Struggle for Swazi Labour, 1890-1920

Struggle for Swazi Labour, 1890-1920

JONATHAN CRUSH
Copyright Date: 1987
Pages: 320
https://www.jstor.org/stable/j.ctt8171d
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  • Book Info
    Struggle for Swazi Labour, 1890-1920
    Book Description:

    Although the results of colonial expansion have been described in other general studies of the region, this is the first book to take a close look at the case of the Swazi in Swaziland. Jonathan Crush shows that while the Swazi experienced many of the classic problems of underdevelopment, there were also a number of significant differences. For example, traditional relationships between chiefs and commoners showed much greater resilience than elsewhere. This considerably affected the pace and nature of Swaziland's incorporation into South Africa's notorious migrant labour system. As well, because of the country's proximity to a number of alternative labour markets, the Swazi had a greater choice of employment than did many other groups in the region. Crush shows how the Swazi were able to use the system to their own advantage and how this helped shape the patterns of early Swazi migrancy.

    eISBN: 978-0-7735-6118-2
    Subjects: Business

Table of Contents

  1. Front Matter
    (pp. i-vi)
  2. Table of Contents
    (pp. vii-viii)
  3. Figures
    (pp. ix-x)
  4. Tables
    (pp. xi-xii)
  5. Preface
    (pp. xiii-xvi)
  6. Abbreviations
    (pp. xvii-xviii)
  7. Glossary of Swazi Terms
    (pp. xix-xix)
  8. Illustrations
    (pp. xx-2)
  9. Introduction
    (pp. 3-10)

    The discovery of gold in the central Transvaal in the late 1880s hastened the emergence of a regional political economy in southern Africa dominated by capitalist interests. Flows of labour, capital, and trade were redirected towards the new mining complex of the Witwatersrand which, a mere twenty-five years after the first discoveries, was the site of over fifty working mines and the home of over 200,000 people. The vast majority of these were migrant labourers drawn from throughout the sub-continent. Their experience on the Rand exercised, in turn, a profound influence on those districts from which they came, transforming peasant...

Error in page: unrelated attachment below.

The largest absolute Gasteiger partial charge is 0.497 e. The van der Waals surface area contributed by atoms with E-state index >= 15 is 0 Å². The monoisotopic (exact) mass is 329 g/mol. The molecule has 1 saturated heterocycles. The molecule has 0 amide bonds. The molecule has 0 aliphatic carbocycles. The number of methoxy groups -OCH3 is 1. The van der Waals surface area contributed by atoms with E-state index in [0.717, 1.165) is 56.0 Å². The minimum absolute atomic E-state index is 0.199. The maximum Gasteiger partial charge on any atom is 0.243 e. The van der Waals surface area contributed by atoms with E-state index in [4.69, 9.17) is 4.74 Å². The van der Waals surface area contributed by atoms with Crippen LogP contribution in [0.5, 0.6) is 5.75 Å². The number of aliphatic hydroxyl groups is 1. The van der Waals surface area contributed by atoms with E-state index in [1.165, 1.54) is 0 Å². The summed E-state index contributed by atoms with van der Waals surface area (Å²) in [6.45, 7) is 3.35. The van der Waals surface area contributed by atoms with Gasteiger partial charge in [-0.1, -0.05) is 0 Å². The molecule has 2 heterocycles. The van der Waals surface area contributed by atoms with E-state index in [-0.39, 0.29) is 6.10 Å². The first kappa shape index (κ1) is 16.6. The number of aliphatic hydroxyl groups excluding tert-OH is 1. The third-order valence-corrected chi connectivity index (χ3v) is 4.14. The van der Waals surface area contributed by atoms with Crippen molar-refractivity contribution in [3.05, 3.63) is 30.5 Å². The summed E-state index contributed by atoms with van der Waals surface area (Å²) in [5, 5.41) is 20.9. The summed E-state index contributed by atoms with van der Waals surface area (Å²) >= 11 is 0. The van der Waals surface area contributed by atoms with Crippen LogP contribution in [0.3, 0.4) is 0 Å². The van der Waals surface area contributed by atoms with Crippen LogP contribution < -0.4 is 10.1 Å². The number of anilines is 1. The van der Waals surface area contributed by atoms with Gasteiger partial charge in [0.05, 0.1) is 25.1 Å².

10. PART ONE SWAZILAND IN THE NINETEENTH CENTURY
    • CHAPTER ONE Homesteads, Chiefs, and Kings
      (pp. 13-32)

      The nineteenth-century Swazi state has recently been called the principal collaborator of southern Africa.¹ There is justification for this claim. The regiments of Mswati i raided the Tsonga peoples to the north and east of Swaziland to supply slaves for Boer communities in need of labour; alliances were made (and broken) with particular factions in the Boer Republics to provide insurance against the powerful Zulu forces to the south; Swazi regiments were dispatched to assist both Boers and British in a series of operations against the fiercely independent African peoples of the northern Transvaal.² In 1879, some 8,000 Swazi soldiers...

    • CHAPTER TWO Cattle, Capital, and Commodity Production
      (pp. 33-48)

      Swazi participation in the developing regional economy was desultory for much of the nineteenth century. Before mid-century there was a limited traden in iron goods and calico cloth with the Portuguese at Delagoa Bay. Thereafter, white hunters and traders from the Transvaal, bartering cattle, ivory, and skins for horses and guns, periodically traversed Swaziland. Although theses visit occurred with increasing regularity in the 1860s and 1870s, European commodities did not become integral to homestead reproduction or the reinforcement of chiefly or aristocratic dominance in the country.¹ Merchant capital did not, in fact, establish a significant presence in swaziland prior to...